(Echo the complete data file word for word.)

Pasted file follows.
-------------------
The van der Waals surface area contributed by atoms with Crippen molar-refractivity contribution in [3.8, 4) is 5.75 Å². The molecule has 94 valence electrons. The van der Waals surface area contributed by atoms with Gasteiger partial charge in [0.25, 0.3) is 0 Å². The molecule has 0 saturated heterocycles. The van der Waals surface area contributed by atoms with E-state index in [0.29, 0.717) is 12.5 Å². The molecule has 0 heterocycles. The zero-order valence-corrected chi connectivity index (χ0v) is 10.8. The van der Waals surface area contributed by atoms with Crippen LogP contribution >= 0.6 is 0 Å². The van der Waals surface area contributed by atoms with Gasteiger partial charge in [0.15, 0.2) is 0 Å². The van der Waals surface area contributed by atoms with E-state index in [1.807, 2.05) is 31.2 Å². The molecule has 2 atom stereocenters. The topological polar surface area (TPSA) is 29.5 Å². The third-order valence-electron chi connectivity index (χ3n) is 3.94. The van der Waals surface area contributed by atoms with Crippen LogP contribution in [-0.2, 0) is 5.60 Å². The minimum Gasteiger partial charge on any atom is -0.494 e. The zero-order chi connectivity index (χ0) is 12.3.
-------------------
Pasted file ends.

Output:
The van der Waals surface area contributed by atoms with Crippen molar-refractivity contribution in [3.8, 4) is 5.75 Å². The molecule has 94 valence electrons. The van der Waals surface area contributed by atoms with Gasteiger partial charge in [0.25, 0.3) is 0 Å². The molecule has 0 saturated heterocycles. The van der Waals surface area contributed by atoms with E-state index in [0.29, 0.717) is 12.5 Å². The molecule has 0 heterocycles. The zero-order valence-corrected chi connectivity index (χ0v) is 10.8. The van der Waals surface area contributed by atoms with Crippen LogP contribution >= 0.6 is 0 Å². The van der Waals surface area contributed by atoms with Gasteiger partial charge in [0.15, 0.2) is 0 Å². The van der Waals surface area contributed by atoms with E-state index in [1.807, 2.05) is 31.2 Å². The molecule has 2 atom stereocenters. The topological polar surface area (TPSA) is 29.5 Å². The third-order valence-electron chi connectivity index (χ3n) is 3.94. The van der Waals surface area contributed by atoms with Crippen LogP contribution in [-0.2, 0) is 5.60 Å². The minimum Gasteiger partial charge on any atom is -0.494 e. The zero-order chi connectivity index (χ0) is 12.3.